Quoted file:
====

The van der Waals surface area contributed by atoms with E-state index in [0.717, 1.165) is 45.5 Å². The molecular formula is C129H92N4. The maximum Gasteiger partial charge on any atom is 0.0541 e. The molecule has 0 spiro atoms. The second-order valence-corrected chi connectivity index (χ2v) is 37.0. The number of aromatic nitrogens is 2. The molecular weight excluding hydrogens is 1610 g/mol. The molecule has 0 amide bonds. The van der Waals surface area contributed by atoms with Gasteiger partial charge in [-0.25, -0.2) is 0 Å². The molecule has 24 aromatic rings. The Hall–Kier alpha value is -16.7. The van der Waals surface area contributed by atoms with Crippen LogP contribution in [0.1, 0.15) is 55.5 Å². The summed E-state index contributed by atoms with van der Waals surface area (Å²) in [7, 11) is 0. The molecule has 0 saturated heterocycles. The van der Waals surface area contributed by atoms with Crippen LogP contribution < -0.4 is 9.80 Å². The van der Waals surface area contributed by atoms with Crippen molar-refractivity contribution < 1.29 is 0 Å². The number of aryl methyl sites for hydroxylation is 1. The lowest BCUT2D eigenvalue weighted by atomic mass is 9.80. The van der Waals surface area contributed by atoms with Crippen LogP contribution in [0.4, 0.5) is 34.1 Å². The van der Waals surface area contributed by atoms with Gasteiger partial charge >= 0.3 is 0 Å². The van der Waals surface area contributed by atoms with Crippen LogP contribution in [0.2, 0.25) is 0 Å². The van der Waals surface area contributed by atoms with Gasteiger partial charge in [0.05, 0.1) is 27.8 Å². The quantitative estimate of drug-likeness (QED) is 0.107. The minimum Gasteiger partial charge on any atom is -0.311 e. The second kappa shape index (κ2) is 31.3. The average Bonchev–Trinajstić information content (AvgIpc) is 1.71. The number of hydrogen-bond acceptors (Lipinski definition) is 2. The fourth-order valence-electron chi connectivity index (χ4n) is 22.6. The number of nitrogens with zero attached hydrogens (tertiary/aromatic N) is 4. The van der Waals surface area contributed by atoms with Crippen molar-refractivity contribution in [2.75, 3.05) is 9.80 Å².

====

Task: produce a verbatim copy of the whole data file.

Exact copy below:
The van der Waals surface area contributed by atoms with E-state index in [0.717, 1.165) is 45.5 Å². The molecular formula is C129H92N4. The maximum Gasteiger partial charge on any atom is 0.0541 e. The molecule has 0 spiro atoms. The second-order valence-corrected chi connectivity index (χ2v) is 37.0. The number of aromatic nitrogens is 2. The molecular weight excluding hydrogens is 1610 g/mol. The molecule has 0 amide bonds. The van der Waals surface area contributed by atoms with Gasteiger partial charge in [-0.25, -0.2) is 0 Å². The molecule has 24 aromatic rings. The Hall–Kier alpha value is -16.7. The van der Waals surface area contributed by atoms with Crippen LogP contribution in [0.1, 0.15) is 55.5 Å². The summed E-state index contributed by atoms with van der Waals surface area (Å²) in [7, 11) is 0. The molecule has 0 saturated heterocycles. The van der Waals surface area contributed by atoms with Crippen LogP contribution < -0.4 is 9.80 Å². The van der Waals surface area contributed by atoms with Crippen molar-refractivity contribution < 1.29 is 0 Å². The number of aryl methyl sites for hydroxylation is 1. The lowest BCUT2D eigenvalue weighted by atomic mass is 9.80. The van der Waals surface area contributed by atoms with Crippen LogP contribution in [0.4, 0.5) is 34.1 Å². The van der Waals surface area contributed by atoms with Gasteiger partial charge >= 0.3 is 0 Å². The van der Waals surface area contributed by atoms with Crippen LogP contribution in [0.2, 0.25) is 0 Å². The van der Waals surface area contributed by atoms with Gasteiger partial charge in [0.05, 0.1) is 27.8 Å². The quantitative estimate of drug-likeness (QED) is 0.107. The minimum Gasteiger partial charge on any atom is -0.311 e. The second kappa shape index (κ2) is 31.3. The average Bonchev–Trinajstić information content (AvgIpc) is 1.71. The number of hydrogen-bond acceptors (Lipinski definition) is 2. The fourth-order valence-electron chi connectivity index (χ4n) is 22.6. The number of nitrogens with zero attached hydrogens (tertiary/aromatic N) is 4. The van der Waals surface area contributed by atoms with Crippen molar-refractivity contribution in [2.75, 3.05) is 9.80 Å².